I’ll admit it, I have never been much of a web developer. Sure, I once built a website, somewhere around the start of the century. It included a guestbook, a visitor counter and a LED ticker display. It was hosted on a free .tk domain. You get the idea. But ever since things got a bit more serious, I mostly stayed away from web development.
I once used to blog as well. At a previous company I worked for, I contributed to the technical blog once a month for three years straight. But I never had a personal blog before. My main excuse has always been that I don’t want to deal with the overhead of building a website and keeping it alive. I have considered blogging on a platform like Medium, but I tend to agree with Scott Hanselman, who claims that as a developer, not only should you have your own blog, but you should also buy your own domain in order to keep control over your content.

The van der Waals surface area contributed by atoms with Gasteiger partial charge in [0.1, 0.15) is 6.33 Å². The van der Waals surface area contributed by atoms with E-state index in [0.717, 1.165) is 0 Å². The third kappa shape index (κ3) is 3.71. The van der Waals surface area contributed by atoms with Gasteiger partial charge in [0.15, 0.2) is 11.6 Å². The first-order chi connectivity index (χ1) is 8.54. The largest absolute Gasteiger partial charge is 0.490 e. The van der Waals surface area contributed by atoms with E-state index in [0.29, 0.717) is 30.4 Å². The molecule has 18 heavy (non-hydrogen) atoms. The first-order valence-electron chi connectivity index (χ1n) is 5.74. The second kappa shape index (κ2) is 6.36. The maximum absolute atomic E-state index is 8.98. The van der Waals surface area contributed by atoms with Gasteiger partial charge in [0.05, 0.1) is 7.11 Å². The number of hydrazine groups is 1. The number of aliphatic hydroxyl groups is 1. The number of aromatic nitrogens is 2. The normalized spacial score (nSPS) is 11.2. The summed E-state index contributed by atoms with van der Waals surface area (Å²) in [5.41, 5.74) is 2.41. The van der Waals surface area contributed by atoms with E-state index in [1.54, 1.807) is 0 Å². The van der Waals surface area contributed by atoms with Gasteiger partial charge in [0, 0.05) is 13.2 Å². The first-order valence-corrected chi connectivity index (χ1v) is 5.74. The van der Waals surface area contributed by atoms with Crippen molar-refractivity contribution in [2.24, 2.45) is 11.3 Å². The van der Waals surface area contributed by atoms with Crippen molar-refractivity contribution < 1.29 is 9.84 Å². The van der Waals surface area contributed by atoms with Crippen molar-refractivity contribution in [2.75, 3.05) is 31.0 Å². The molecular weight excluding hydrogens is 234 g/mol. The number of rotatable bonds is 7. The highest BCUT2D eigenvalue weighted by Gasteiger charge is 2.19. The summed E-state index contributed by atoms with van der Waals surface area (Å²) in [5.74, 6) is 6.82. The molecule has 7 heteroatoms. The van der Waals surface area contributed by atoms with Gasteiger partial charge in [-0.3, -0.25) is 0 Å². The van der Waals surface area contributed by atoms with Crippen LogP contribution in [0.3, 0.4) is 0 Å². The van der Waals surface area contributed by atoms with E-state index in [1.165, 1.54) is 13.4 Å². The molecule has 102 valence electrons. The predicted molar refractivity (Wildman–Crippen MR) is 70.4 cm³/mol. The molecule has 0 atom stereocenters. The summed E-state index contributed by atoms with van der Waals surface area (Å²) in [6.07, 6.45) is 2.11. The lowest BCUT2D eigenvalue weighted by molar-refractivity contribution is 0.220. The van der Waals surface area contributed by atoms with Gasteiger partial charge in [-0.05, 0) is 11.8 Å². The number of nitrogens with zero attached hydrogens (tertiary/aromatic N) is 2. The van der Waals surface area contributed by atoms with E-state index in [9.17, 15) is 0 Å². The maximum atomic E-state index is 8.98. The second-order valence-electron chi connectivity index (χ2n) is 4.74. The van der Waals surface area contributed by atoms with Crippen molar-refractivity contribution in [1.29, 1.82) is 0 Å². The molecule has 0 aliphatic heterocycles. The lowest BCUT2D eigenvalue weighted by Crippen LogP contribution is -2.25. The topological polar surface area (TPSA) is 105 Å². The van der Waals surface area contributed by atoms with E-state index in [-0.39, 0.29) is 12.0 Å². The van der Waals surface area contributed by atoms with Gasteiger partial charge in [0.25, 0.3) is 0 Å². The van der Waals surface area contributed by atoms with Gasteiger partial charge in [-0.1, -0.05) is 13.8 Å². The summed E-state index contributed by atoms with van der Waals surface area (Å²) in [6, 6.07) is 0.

So what changed? Two things. First, I came across this post by Amy Hoy. Her advice to just start small – one tiny step after another – may sound pretty obvious, but it was still a bit of a wake up call for me. Second, I recently realized just how much web development has matured over the past few years and how easy it has become to set up, deploy and maintain something like a static blog site.
You don’t need to know any Ruby to install gems like Middleman or Jekyll. You just play around with some open source templates until you find something you like. You link your domain to GitHub Pages and you can be up and running in a matter of minutes. Call me old-fashioned, but I think there’s something quite magical about being able to deploy a website simply by typing git push.
So here you have it. A first tiny step. The beginning of something. No promises about frequent updates. No begging to subscribe to my RSS feed. But no more excuses either.